In preK, students share their ideas aloud while a teacher records their stories verbatim. By kindergarten, students are writing stories with a beginning, middle, and end, and in first grade they learn how to stretch a small moment to create personal narratives. In second grade, they practice their editing skills while also honing their typing in the STEAM Hub in preparation for third and fourth grades, where students are turning to research, writing essays based on their work in Social Studies.
“Just like we have a scope and sequence in math, we’re developing that for writing,” says McKay. “A first grade writer is expected to go back and add more details to their writing. In fourth grade, we introduce peer editing. Students learn and understand that they’re not just writing for themselves but for an audience.”
The hard work that goes into good writing is made clear to students through a serious editing process, as evidenced by the second grade publishing party, where students share with peers and parents the drafts of their work, not just a clean finished copy.
“They celebrate the revised, edited piece of writing,” McKay says. “That’s powerful. I tell students, this is what you should be proud of, this is what professional writers do: improve, improve, improve.”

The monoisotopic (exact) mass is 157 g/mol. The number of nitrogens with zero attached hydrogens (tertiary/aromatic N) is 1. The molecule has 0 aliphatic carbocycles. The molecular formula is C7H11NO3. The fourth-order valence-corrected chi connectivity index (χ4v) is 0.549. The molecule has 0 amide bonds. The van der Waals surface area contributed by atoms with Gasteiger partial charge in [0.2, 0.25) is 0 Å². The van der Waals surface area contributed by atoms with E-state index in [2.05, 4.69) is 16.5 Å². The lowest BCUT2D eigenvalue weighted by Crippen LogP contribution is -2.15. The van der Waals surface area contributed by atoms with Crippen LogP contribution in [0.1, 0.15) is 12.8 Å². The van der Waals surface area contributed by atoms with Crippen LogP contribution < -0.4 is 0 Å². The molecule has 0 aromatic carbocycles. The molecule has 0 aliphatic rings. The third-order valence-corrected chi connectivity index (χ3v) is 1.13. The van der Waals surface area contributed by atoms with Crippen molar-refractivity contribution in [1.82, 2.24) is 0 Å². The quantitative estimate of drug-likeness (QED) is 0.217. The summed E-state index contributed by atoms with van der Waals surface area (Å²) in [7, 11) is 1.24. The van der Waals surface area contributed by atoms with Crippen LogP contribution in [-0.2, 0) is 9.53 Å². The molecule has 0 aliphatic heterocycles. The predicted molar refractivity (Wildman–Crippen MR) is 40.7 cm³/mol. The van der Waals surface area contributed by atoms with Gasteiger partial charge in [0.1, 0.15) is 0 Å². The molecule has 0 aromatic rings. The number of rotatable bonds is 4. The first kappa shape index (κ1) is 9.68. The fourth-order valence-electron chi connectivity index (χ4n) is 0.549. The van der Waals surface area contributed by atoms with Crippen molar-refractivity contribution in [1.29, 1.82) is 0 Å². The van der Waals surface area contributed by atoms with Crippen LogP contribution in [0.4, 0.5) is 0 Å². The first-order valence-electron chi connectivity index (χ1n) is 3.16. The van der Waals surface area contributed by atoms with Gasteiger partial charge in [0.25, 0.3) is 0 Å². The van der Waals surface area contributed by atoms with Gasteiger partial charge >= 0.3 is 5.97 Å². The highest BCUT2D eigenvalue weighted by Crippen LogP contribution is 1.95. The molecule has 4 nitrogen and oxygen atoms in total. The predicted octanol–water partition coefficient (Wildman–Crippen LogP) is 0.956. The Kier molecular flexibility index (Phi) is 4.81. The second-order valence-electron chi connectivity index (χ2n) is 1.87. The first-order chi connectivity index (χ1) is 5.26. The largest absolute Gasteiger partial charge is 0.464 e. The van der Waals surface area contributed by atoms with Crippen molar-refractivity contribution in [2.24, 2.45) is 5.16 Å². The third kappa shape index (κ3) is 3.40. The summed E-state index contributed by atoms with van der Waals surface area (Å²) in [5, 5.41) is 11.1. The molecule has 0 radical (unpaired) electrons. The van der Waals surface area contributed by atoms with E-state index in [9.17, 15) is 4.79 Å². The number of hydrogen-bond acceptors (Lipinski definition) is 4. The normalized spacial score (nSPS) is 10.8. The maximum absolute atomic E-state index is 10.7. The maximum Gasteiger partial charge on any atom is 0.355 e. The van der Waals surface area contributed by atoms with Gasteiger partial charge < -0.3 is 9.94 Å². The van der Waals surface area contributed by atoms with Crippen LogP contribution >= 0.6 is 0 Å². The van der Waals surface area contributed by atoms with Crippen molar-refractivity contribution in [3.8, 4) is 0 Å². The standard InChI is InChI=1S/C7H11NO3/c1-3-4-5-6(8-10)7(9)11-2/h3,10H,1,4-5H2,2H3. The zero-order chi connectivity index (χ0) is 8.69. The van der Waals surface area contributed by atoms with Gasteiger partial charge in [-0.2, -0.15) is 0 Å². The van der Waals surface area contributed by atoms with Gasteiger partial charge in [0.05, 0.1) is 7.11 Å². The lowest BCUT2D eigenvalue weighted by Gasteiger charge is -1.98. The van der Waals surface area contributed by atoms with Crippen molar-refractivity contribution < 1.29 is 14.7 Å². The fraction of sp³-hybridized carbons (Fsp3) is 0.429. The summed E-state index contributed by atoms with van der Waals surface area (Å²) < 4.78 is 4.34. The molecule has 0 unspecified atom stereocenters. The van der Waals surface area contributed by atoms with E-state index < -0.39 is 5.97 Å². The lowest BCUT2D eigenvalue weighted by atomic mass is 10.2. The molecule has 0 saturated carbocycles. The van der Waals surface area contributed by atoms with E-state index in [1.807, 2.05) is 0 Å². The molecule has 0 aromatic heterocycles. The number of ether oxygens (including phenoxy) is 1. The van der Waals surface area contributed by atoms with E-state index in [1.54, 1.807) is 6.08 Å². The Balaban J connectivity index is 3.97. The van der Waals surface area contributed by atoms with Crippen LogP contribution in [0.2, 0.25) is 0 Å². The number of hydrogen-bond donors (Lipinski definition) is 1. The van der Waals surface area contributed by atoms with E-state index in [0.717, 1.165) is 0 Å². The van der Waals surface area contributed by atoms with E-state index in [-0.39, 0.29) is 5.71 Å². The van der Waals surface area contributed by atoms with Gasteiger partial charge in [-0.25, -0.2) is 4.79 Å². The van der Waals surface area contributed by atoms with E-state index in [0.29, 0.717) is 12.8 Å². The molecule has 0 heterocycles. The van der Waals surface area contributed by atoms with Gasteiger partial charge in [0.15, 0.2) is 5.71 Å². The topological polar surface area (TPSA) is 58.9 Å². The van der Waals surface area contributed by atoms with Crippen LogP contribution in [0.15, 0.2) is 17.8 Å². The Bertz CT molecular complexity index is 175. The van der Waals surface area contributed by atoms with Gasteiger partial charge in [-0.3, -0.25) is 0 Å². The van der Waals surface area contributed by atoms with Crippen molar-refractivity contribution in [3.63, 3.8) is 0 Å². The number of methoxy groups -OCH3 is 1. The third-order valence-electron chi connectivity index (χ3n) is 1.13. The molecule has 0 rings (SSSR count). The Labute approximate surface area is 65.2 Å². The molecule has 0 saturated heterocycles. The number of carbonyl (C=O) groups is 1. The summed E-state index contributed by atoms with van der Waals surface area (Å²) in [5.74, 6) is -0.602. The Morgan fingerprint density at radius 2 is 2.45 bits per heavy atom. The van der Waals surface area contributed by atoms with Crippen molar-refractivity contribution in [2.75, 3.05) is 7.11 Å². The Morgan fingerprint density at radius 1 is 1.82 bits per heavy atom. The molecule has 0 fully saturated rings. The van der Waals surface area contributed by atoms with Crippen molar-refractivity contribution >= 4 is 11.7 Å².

“We want the kids to think more about the content of their work and how they got there rather than focusing on a perfect end product,” says Arana. “We want students to see behind the scenes of the writing process.”
That same mindset is shared by faculty. Teachers and administrators are always looking for ways to fine-tune curriculum. From grade level meetings to share and discuss sample lessons to internal professional development with McKay to design and implement new writing units, adapting best practices is an ongoing process.
“We think about writing every day. We always think about how to make it better,” Pike says. “We revisit what we do, going at it every single year. Teachers can bring new ideas to the table, but there’s a plan in place, a BC way of doing things.”
Learning the value of poetry with the third grade poet-in-residence
Professional writers aren’t just models for students. They work side by side with them. In third grade, students take part in an 8-week poetry unit, working with Lower School poet-in-residence, Susan Karwoska.